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10 February 2017
An over-reliance on antibiotics could make infections harder to treat, a local health body has warned.
Bedfordshire Clinical Commissioning Group (BCCG), the body responsible for commissioning health care in Bedfordshire is concerned that with more people expecting to receive antibiotics for common viruses such as coughs, colds and sore throats, it could stop antibiotics from killing bacteria or preventing it from reproducing and spreading if they are consistently used.
Fiona Garnett, Head of Medicine Management at BCCG said, “Many people wrongly assume that antibiotics are a cure-all remedy for their winter illness, but in reality, they have no effect. Antibiotics only work on bacterial infections and bacteria finds ways to become immune to the antibiotics that we take, making them less effective and in some cases stopping them from working altogether.”
The Clinical Commissioning Group is urging residents in Bedfordshire to use antibiotics sensibly to stop bacteria becoming resistant to them, so they can longer be used to treat infections.
Fiona Garnett added: “it's vital antibiotics are used only in the right way, as prescribed by a doctor. We can all do our bit to limit antibiotic resistance, and you can play your part by not expecting your GP to prescribe antibiotics to make your minor winter illness better.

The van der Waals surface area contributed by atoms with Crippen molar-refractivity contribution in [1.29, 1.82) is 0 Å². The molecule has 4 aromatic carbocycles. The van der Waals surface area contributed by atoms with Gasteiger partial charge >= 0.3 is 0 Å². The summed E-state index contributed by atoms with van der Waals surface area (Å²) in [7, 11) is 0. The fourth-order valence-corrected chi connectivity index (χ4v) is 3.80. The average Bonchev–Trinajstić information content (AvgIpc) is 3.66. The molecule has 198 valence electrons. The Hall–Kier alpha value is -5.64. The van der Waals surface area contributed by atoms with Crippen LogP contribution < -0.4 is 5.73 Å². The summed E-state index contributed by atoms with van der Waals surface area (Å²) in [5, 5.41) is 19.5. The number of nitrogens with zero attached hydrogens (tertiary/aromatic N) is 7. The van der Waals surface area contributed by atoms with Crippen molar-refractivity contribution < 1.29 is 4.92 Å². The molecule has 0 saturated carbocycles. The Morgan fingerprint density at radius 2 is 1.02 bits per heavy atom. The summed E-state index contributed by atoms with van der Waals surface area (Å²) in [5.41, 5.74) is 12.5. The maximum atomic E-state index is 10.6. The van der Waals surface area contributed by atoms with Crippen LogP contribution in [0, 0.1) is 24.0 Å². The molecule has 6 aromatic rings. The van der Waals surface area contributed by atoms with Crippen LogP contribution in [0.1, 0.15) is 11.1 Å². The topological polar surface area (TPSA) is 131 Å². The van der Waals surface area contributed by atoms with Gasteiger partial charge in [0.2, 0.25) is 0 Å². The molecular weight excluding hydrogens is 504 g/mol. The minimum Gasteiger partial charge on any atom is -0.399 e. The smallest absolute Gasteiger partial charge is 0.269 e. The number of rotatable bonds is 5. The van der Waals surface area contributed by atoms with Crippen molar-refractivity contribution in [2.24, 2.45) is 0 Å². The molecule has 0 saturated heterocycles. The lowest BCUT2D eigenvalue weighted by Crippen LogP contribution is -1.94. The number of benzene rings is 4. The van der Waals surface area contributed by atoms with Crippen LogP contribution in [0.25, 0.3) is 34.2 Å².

“It’s important to remember that antibiotics aren’t necessarily the answer to your problems and in many cases, it’s best to let your body fight off infection by itself.
“A pharmacist may be able to recommend over-the-counter remedies to ease the symptoms of winter illness, so visit your local pharmacy for advice if you’re feeling under the weather.”
When prescribed antibiotics, it’s important to follow your GPs instructions carefully improper use of can help bacteria to develop resistance to antibiotics.
Never skip doses of antibiotics, save some for later or stop taking them before your course is finished, because even if you’re feeling better there may still be bacteria in your system.
You should never share your antibiotics with anyone else either as you don’t know their medical history.
To find out more about antibiotics go to www.nhs.uk/antibiotics, or visit www.antibioticguardian.com if you would like to join the fight against antibiotic resistance by becoming an Antibiotic Guardian – and make a simple pledge about how you’ll make better use of antibiotics and help save these vital medicines from becoming obsolete.
For further information on staying well this winter visit www.nhs.uk/staywell.